Saying he wants to fix a void in the law, a Virginia delegate who spends a lot of time in the air wants to stop drones — some of which carry drugs or other contraband — from flying near jails and prisons.
Del. Barry Knight, R-Virginia Beach, is a helicopter pilot who flies several times a week and said he is concerned about drones.
The Virginian-Pilot reported in October that 33 drones have been sighted near state prisons since January 2018, and there’s nothing in the state code to stop them from flying over prisons or jails.
One expert said most of the time, drones flying over such facilities are carrying suspected drugs and contraband that are dropped in the prison courtyards. In late August, prison security found a drone carrying $500 worth of marijuana, an eight ball of cocaine, a cell phone, three SIM cards and handcuff key near Buckingham Correctional Center.
Knight said Wednesday The Pilot’s reporting led him to file a bill for the upcoming General Assembly session to make it a Class 1 misdemeanor — which comes with up to a 12-month jail sentence or up a $2,500 fine — to “knowingly and intentionally” fly a drone within 400 feet of a local or state correctional facility.
“I’m just trying to fix what you brought to my attention,” he told a Pilot reporter.
The restriction wouldn’t apply if the drone operator got permission from an official in the jail or prison, or to drone pilots who register with the Federal Aviation Administration and follow federal regulations.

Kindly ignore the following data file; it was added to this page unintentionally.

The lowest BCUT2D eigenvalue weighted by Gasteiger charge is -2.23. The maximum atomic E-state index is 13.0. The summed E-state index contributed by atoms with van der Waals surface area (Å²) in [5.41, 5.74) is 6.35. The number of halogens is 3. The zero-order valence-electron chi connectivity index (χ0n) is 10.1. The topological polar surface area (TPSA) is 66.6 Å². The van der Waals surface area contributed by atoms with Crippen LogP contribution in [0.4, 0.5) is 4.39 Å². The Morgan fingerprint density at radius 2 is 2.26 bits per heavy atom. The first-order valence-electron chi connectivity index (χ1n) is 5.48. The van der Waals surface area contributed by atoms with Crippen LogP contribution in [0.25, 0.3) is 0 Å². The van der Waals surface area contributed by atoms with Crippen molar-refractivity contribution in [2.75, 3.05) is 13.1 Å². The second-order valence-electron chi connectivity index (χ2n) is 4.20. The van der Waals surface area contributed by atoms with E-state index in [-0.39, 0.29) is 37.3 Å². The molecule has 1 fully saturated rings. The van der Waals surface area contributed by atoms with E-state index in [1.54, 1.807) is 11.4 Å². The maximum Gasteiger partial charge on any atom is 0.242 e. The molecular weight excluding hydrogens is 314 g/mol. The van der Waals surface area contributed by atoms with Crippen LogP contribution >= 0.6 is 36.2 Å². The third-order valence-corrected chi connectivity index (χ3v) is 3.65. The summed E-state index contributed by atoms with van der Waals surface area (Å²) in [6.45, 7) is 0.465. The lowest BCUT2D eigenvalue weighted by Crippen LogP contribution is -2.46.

Earlier this year, Knight got a law passed that makes it a misdemeanor to violate any FAA flight restrictions when taking off or landing a drone.
Tom McMahon, who works with the Arlington-based Association for Unmanned Vehicle Systems International, said in an email drone operators are encouraged by the FAA not to fly near or over sensitive infrastructure or facilities like prisons.
The FAA — which restricts airspace in areas such as federal prisons, airports and military bases — also says you can’t fly a drone over groups of people without their knowledge.
And it’s already illegal in Virginia to deliver contraband to inmates by any method.
Knight said he would consider working on his bill with drone companies who can program the devices to stop when they reach the coordinates for the jail or prison.
He said the bill, which he filed Monday, could still be modified.
“I absolutely just want to fix a problem, I don’t care how,” he said.
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